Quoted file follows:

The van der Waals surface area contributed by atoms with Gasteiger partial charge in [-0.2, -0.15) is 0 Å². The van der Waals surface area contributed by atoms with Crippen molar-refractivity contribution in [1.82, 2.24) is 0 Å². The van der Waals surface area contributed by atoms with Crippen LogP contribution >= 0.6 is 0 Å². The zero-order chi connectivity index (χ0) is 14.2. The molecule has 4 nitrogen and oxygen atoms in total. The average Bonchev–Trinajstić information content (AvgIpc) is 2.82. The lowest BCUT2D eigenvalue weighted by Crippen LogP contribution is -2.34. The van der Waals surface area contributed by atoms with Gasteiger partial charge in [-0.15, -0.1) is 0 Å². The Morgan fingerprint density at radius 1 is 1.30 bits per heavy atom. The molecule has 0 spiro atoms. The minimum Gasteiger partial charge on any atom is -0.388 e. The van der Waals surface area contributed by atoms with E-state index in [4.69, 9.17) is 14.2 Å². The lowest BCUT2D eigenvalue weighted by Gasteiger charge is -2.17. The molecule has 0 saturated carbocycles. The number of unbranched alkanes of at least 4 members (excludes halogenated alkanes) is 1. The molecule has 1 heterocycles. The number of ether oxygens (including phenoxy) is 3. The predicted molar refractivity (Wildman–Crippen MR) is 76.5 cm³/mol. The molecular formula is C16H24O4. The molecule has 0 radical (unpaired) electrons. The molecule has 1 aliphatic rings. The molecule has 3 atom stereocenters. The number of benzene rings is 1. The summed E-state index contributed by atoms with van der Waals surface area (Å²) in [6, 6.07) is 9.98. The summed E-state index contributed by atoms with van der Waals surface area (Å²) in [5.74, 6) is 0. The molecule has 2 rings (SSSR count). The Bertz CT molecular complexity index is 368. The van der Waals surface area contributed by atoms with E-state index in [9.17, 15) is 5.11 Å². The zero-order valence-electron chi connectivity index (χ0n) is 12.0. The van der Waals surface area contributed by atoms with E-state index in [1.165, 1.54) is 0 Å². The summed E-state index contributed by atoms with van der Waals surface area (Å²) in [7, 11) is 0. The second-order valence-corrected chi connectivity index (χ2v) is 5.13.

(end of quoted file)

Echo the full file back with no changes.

The van der Waals surface area contributed by atoms with Gasteiger partial charge in [-0.2, -0.15) is 0 Å². The van der Waals surface area contributed by atoms with Crippen molar-refractivity contribution in [1.82, 2.24) is 0 Å². The van der Waals surface area contributed by atoms with Crippen LogP contribution >= 0.6 is 0 Å². The zero-order chi connectivity index (χ0) is 14.2. The molecule has 4 nitrogen and oxygen atoms in total. The average Bonchev–Trinajstić information content (AvgIpc) is 2.82. The lowest BCUT2D eigenvalue weighted by Crippen LogP contribution is -2.34. The van der Waals surface area contributed by atoms with Gasteiger partial charge in [-0.15, -0.1) is 0 Å². The Morgan fingerprint density at radius 1 is 1.30 bits per heavy atom. The molecule has 0 spiro atoms. The minimum Gasteiger partial charge on any atom is -0.388 e. The van der Waals surface area contributed by atoms with E-state index in [4.69, 9.17) is 14.2 Å². The lowest BCUT2D eigenvalue weighted by Gasteiger charge is -2.17. The molecule has 0 saturated carbocycles. The number of unbranched alkanes of at least 4 members (excludes halogenated alkanes) is 1. The molecule has 1 heterocycles. The number of ether oxygens (including phenoxy) is 3. The predicted molar refractivity (Wildman–Crippen MR) is 76.5 cm³/mol. The molecular formula is C16H24O4. The molecule has 0 radical (unpaired) electrons. The molecule has 1 aliphatic rings. The molecule has 3 atom stereocenters. The number of benzene rings is 1. The summed E-state index contributed by atoms with van der Waals surface area (Å²) in [6, 6.07) is 9.98. The summed E-state index contributed by atoms with van der Waals surface area (Å²) in [5.74, 6) is 0. The molecule has 2 rings (SSSR count). The Bertz CT molecular complexity index is 368. The van der Waals surface area contributed by atoms with E-state index in [9.17, 15) is 5.11 Å². The zero-order valence-electron chi connectivity index (χ0n) is 12.0. The van der Waals surface area contributed by atoms with E-state index in [1.165, 1.54) is 0 Å². The summed E-state index contributed by atoms with van der Waals surface area (Å²) in [7, 11) is 0. The second-order valence-corrected chi connectivity index (χ2v) is 5.13.